4. Identify technical assistance needs to support state leadership efforts to enhance teaching effectiveness and strategies.

Source: Center on Enhancing Early Learning Outcomes

Available at: http://ceelo.org/ceelo-events/ceelo-roundtable/

Are the Children Well?


The mental health challenges our country’s young people face call for shifting the focus of policy and practice from illness, to promotion of wellness and flourishing. This requires using evidence-based strategies with both children and parents, and improving the quality of the environments where children and youth live, learn, play, and grow.

In recent years, prominent experts have urged changes to help end longstanding disparities between physical and mental health care, and to foster wellness. This report builds on that prior work. Child Trends argues that the distinction between physical and mental health is both artificial and harmful, and make a case for re-balancing attention to include wellness in addition to illness. It is important to identify and address the needs of children at risk, while also improving the mental wellness supports and services available to all children and youth. Therefore, Child Trends considered the evidence for interventions, both prevention- and promotion-oriented, that can improve mental wellness at the multiple levels of individual, family, school, and community.

Download Report: PDF

Source: Robert Wood Johnson Foundation

Available at: http://www.rwjf.org/en/research-publications/find-rwjf-research/2014/07/are-the-children-well-.html

Childrens Budget 2014


The federal government makes more than 180 distinct investments in children. These include traditional “children’s” initiatives, like education and child abuse and neglect prevention. They also include other investments that improve the lives of kids, like Medicaid and the Supplemental Nutrition Assistance Program formerly Food Stamps.Children’s Budget 2014 offers a detailed guide to federal spending on children and an invaluable resource for those seeking to improve the lives of America’s youth. Download now or request your hard copy of Childrens Budget 2014.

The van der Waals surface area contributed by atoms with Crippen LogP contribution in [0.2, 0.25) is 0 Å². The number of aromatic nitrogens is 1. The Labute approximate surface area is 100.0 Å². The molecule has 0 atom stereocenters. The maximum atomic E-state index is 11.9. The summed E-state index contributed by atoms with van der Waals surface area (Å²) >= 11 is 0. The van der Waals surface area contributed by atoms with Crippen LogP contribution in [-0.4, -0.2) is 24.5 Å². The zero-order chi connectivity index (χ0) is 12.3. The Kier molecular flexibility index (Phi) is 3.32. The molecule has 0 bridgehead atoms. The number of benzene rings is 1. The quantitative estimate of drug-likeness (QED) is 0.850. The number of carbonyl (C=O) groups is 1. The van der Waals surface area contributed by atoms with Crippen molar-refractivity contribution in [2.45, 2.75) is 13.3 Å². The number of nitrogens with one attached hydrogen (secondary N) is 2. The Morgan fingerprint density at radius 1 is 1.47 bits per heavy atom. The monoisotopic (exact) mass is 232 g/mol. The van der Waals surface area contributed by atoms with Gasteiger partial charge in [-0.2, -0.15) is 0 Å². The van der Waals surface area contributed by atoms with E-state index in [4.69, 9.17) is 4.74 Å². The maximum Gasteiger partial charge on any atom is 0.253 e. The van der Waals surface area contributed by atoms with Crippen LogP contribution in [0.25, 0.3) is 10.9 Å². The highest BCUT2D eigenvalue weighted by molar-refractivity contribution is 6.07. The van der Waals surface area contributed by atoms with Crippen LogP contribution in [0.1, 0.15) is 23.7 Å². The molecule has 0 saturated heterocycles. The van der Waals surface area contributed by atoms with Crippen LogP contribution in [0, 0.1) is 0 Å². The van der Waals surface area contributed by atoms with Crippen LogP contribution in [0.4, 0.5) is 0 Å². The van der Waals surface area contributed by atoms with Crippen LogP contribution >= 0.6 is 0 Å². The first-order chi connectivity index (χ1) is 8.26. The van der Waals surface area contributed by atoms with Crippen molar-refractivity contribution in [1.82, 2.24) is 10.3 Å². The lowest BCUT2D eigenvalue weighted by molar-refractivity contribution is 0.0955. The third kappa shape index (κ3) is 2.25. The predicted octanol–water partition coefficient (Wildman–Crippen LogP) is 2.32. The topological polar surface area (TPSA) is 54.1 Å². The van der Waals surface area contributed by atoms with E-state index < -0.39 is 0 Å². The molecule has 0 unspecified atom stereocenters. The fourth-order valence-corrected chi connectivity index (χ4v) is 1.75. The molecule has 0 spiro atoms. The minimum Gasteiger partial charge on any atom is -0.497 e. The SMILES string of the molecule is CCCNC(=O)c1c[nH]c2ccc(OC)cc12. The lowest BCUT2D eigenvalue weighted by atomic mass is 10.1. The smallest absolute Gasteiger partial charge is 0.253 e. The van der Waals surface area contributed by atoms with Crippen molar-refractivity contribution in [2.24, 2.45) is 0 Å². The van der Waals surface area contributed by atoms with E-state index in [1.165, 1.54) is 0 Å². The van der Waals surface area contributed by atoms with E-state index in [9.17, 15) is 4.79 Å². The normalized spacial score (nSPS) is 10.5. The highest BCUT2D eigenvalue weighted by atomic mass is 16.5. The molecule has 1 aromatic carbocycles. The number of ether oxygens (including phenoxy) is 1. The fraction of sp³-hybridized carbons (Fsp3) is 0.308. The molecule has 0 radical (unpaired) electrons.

Source: First Focus

Available at: http://www.firstfocus.net/cb2014

EPSDT – A Guide for States: Coverage in the Medicaid Benefit for Children and Adolescents


The Medicaid program’s benefit for children and adolescents is known as Early and Periodic Screening, Diagnostic and Treatment services, or EPSDT. EPSDT provides a comprehensive array of prevention, diagnostic, and treatment services for low-income infants, children and adolescents under age 21, as specified in Section 1905(r) of the Social Security Act (the Act). The EPSDT benefit is more robust than the Medicaid benefit for adults and is designed to assure that children receive early detection and care, so that health problems are averted or diagnosed and treated as early as possible. The goal of EPSDT is to assure that individual children get the health care they need when they need it – the right care to the right child at the right time in the right setting.

Source: Centers for Medicare and Medicaid Services

Available at: http://www.medicaid.gov/Medicaid-CHIP-Program-Information/By-Topics/Benefits/Downloads/EPSDT_Coverage_Guide.pdf

Celebrate Summer Learning Day on June 20: Create a Plan to Strengthen Summer Opportunities for All | Administration for Children and Families


By Susan O’Connor, School-age TA SpecialistNational Center on Child Care Professional Development and Workforce, co-funded by the Office of Child Care and the Office of Head Start

Summer can be a time of growth, learning, and fun. Think back to your summer memories. Perhaps you learned to swim or made special friends at camp. Maybe you remember the summer you went on a whale watch and spent days afterward reading all about whales.

Summer is also a time of learning loss. While this happens to all students, children from lower income families are more likely than their higher income peers to lose ground in reading and math over the summer. Did you know that about half of the difference in reading ability in ninth grade between children from low- and high-income families is linked to summer learning loss during elementary school?

Recent studies show that summer learning can lead to gains in school lasting up to two years. For the nearly 650,000 school-age children served monthly by a Child Care and Development Fund subsidy, summer programs play an important role in supporting learning opportunities.As we celebrate National Summer Learning Day, the following tips can help to make sure all children have access to high-quality summer learning programs.

Source: The Family Room Blog, Administration for Children and Families, U.S. Department of Health and Human Services

Available at: http://www.acf.hhs.gov/blog/2014/06/celebrate-summer-learning-day